What can we learn from Dr. George Washington Carver’s Movable School?

George Washington Carver was born the son of a slave. Raised in Missouri, Carver grew up in an era of change on America. Slavery was just abolished, and the many Blacks lacked the skills necessary to compete in a free enterprise system. Carver was at a further disadvantage because he suffered from health problems. At a young age, he came down with a severe case of whooping cough. He was too frail to do the normal work that was expected at his age. He therefore wandered about discovering the many facets of nature. He also enjoyed painting. However, when it came to education, he realized that he could not make a living as an artist. Carver decided to pursue a career in agriculture and went on to receive his masters from Iowa State in agriculture.

In April of 1896, just after completing the requirements for his masters of science degree in agriculture, Carver received a letter from Booker T. Washington, requesting he develop an agricultural department at Tuskegee. Booker T. Washington has come to the realization that since 85% of the Negroes on the Gulf States were farmers, Tuskegee’s greatest need was agricultural department.

When Carver arrived, he discovered that the soil had lost its nutrients due to cotton, thus he planted peanuts to increase the nitrogen in the soil. Once the soil was prepared from the peanuts, he planted other crops. This process, know as “crop rotation” was invented by Dr. Carver, and used throughout the South, along with growing peanuts to fertilize the soil.

In fact, so many grew peanuts, that instead of letting them rot away, Carver invented over 385 products from the peanut. These he called, “waste products,”became products like peanut butter, peanut oil, and so, many more that it was said that from the products Carver developed, the South grossed over $200,000,000 annually.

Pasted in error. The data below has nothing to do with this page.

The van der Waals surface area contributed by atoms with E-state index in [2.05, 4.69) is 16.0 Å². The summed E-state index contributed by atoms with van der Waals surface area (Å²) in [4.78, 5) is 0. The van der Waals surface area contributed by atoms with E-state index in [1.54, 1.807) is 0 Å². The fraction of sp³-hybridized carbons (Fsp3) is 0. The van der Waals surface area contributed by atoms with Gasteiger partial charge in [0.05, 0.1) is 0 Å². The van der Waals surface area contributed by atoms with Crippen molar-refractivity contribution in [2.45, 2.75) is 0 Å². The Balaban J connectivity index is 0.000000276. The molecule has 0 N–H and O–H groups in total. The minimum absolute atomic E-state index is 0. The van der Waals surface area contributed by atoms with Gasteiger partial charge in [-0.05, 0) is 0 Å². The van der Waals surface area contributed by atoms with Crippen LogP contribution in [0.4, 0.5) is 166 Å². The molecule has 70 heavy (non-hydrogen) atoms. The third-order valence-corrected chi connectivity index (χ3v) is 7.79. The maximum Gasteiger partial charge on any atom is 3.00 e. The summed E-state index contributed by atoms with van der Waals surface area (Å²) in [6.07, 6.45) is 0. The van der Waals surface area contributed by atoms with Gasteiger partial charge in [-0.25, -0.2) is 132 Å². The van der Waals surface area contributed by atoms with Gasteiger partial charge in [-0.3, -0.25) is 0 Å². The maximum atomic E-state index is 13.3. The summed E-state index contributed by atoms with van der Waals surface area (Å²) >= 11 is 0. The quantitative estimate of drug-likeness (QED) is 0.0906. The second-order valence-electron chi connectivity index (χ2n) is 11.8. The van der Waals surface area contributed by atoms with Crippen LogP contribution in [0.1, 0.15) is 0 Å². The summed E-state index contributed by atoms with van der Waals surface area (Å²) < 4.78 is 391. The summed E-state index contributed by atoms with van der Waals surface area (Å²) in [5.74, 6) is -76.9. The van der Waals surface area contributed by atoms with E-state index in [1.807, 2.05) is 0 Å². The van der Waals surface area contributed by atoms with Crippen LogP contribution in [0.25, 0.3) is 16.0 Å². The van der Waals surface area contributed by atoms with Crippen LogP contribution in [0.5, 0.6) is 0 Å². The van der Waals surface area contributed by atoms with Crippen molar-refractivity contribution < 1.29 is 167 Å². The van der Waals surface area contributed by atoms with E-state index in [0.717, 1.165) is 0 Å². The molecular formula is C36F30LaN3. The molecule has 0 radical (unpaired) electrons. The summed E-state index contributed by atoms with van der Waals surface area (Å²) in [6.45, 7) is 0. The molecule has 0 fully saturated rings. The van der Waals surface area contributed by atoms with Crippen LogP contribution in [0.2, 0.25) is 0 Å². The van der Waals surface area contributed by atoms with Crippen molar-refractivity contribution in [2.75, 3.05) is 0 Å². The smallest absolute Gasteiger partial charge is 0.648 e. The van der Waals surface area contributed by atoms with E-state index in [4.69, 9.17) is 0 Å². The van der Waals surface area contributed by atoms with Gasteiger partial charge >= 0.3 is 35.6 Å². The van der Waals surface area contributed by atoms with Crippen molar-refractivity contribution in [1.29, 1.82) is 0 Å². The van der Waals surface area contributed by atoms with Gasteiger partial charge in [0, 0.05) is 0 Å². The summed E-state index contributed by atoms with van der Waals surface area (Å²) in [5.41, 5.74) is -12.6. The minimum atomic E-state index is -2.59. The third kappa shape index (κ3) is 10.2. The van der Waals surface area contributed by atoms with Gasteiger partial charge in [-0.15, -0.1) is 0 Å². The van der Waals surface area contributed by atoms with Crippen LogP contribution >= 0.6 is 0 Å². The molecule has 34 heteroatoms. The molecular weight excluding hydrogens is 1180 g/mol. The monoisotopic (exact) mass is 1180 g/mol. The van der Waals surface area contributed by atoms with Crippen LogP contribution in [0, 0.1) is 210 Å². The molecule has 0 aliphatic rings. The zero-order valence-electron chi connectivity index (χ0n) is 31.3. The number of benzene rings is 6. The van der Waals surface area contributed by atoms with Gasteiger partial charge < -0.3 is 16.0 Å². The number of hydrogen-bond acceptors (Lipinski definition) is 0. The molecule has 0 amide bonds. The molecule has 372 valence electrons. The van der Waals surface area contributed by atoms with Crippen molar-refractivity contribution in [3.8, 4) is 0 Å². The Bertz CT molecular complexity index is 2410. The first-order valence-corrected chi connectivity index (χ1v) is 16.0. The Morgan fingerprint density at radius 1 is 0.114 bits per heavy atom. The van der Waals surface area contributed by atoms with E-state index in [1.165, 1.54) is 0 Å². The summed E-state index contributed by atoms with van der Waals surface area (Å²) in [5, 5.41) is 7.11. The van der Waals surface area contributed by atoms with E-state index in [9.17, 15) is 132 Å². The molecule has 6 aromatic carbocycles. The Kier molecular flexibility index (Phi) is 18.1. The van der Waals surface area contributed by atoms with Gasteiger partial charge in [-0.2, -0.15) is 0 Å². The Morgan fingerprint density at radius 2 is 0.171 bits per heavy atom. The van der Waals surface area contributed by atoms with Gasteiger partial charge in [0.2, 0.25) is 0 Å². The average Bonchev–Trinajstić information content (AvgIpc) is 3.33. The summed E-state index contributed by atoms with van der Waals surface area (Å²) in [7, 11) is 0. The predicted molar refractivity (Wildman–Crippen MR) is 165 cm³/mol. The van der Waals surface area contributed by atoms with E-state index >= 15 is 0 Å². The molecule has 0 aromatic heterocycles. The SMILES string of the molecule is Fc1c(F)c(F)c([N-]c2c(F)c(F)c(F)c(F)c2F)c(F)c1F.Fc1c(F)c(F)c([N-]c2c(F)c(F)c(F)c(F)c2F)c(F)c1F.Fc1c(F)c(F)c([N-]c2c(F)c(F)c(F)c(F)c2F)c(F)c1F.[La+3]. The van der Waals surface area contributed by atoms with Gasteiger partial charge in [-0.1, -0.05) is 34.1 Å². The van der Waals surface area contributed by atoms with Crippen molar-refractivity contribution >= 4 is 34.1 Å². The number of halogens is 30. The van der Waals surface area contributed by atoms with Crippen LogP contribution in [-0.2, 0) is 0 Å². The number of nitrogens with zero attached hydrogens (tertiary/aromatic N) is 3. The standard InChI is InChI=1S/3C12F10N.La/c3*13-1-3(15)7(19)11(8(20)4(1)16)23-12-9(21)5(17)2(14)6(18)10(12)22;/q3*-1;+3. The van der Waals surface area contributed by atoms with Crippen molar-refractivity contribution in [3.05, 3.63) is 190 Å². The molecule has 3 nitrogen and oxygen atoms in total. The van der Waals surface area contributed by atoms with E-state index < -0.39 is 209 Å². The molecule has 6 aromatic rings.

At the age of sixteen, Thomas Monroe Campbell ran away from home in Georgia, to attend Tuskegee in 1899. Upon arriving, he worked and volunteered at Tuskegee to pay his expenses. he studied under Dr. Carver, and other scholars, before he began to travel and teach others.

After graduating from Tuskegee,Thomas Campbell met with Booker T. Washington to discuss a new project. Washington said, ” I want you to begin a new and rather peculiar type of work…the reason I am anxious for you to begin the work is that the farmers who need instructions most, I fear, are not getting it. We must take, in a larger measure, the information to them…use actual demonstrations rather than speech making only …instead of telling the farmer what to do, show him how to do, and he will never forget it.” This was the beginning of the Movable school.

Thomas Campbell’s travels throughout the South are well documented in his autobiography called, The Movable School Goes to the Negro Farmer. By the time the idea of a traveling school became a reality, he had built the kind the type of strong rapport with Booker T. Washington that would make him the first paid demonstrator of the movable school. Afterwards, a wagon named Jesup was funded to transport the movable school about the South.